FINAL ANALYSIS: January 2008
FINAL ANALYSIS: January 2008
Particle Size Analysis of Supported Platinum Catalysts by TEM
Particle size analysis on catalysts has been carried out for many years as the most direct way to predict the effective surface area available for catalytic activity. There are many techniques available for characterising the particle size in the range between 100 µm and 10 nm. However, only X-ray diffraction (XRD) and transmission electron microscopy (TEM) can conveniently provide information below 10 nm.
These two techniques differ significantly in their approach. XRD analysis provides information on crystallite size rather than particle size (particles could be formed of several crystallite grains). Furthermore, XRD provides an average particle size from a volume average across the whole sample, rather than specific particles. TEM, on the other hand, provides particle size analysis from individual particles observed in a transmission electron micrograph. The technique gives localised size information from the areas of sample where the images are obtained. The counting is carried out one by one manually, or on a large scale by digital particle size analysis. The results are number-averaged rather than volume-averaged. The analysis is based on ‘thresholding’ the intensities from each pixel of an image, and exploiting the differences in intensity between particles and the background.
Digital processing of particle images within a smooth background is fairly straightforward, provided there is a marked intensity difference between the particle and the background. However, for supported particles where the background intensity varies due to the uneven thickness and surface features of the support, it is very complicated. The human eye does a better job in this situation, because it looks at a particle within its immediate surrounding rather than considering it as part of the whole intensity scale of the image. Digital analysis relies on absolute intensities, and if the intensity of a thick part of a support were the same as the intensity within a particle, both would be recognised as particle and/or support. The only way to resolve this conflict is to pre-process the digital image, to convert the localised intensity differences between particles and the support to absolute intensity differences which are global to the image (see Figure 1(b)).
There are a number of approaches for digitally reducing the background levels and boosting the global intensity differences between particle and support. The method used here is based on dividing the image into equivalent areas and thresholding these areas locally, in very much the same way as the human eye. Figure 1 shows the steps used in image analysis, with a view to obtaining particle size distributions using TEM. In Figure 1(a), the difference in intensity between the particles and support is due mostly to the difference in atomic number between platinum and carbon. Figure 1(c) shows that thresholding with background correction improves the detection of individual particles.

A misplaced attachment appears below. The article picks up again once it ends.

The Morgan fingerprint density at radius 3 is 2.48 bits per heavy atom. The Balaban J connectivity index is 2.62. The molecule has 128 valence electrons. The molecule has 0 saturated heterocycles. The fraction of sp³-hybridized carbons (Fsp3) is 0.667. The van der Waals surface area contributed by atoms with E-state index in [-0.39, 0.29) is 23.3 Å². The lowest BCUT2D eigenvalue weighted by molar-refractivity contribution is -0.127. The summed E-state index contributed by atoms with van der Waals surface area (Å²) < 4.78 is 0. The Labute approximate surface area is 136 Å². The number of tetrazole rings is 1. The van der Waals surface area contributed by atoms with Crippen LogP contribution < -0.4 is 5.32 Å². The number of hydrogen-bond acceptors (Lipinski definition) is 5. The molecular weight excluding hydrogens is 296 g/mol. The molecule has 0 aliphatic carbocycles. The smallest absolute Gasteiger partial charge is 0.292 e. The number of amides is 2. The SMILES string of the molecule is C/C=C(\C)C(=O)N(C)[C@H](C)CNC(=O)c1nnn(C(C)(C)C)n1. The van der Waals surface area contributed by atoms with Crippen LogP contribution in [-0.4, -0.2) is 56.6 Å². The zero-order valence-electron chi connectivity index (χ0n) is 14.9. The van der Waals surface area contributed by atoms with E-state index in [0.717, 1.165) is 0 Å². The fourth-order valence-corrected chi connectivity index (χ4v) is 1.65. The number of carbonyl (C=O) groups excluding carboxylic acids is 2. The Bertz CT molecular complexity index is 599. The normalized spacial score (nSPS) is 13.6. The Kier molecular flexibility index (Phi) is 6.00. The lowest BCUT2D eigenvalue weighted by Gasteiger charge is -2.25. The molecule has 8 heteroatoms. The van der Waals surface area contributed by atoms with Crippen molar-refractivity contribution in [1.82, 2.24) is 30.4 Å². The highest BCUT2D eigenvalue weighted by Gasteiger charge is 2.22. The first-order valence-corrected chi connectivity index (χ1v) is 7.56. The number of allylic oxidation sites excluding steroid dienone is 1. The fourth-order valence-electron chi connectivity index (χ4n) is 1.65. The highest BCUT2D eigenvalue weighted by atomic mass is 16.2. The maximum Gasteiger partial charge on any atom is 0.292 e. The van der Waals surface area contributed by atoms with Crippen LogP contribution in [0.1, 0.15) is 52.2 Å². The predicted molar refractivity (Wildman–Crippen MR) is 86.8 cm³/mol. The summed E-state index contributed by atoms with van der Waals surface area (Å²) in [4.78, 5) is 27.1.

The next stage is to deselect some of these particles, especially ones that do not truly represent a full particle due to overlapping or being at the edge of the image. This is followed by calculating the statistical variables, such as the area, major and minor axes, and aspect ratio of the particle. These variables can then be plotted to give a chart showing the distribution of size vs. number of platinum particles, such as that shown in Figure 1(d).
The process relies on the assumption of a homogeneous distribution of particle sizes, which can be checked by moving to different parts of the sample. It is also important to remember that the particle sizes are calculated from projected volumes; although this assumption holds very well for most catalyst nanoparticles, if the particles are far from spherical (for example, rods or disks), then this assumption would not hold. In this case, a more laborious tomography routine would need to be developed.
Dogan Ozkaya works as a Principal Analyst, responsible for electron microscopy in the Analytical Department at the Johnson Matthey Technology Centre, Sonning Common, U.K. He holds a Ph.D. in Materials Science and Metallurgy from the University of Cambridge. He carried out postdoctoral research related to electron microscopy in several university departments, including the Cavendish Laboratory, University of Cambridge, and the Materials Department, University of Oxford, before joining Johnson Matthey in 2003. He has been involved in research on platinum group metal catalysts for 12 years.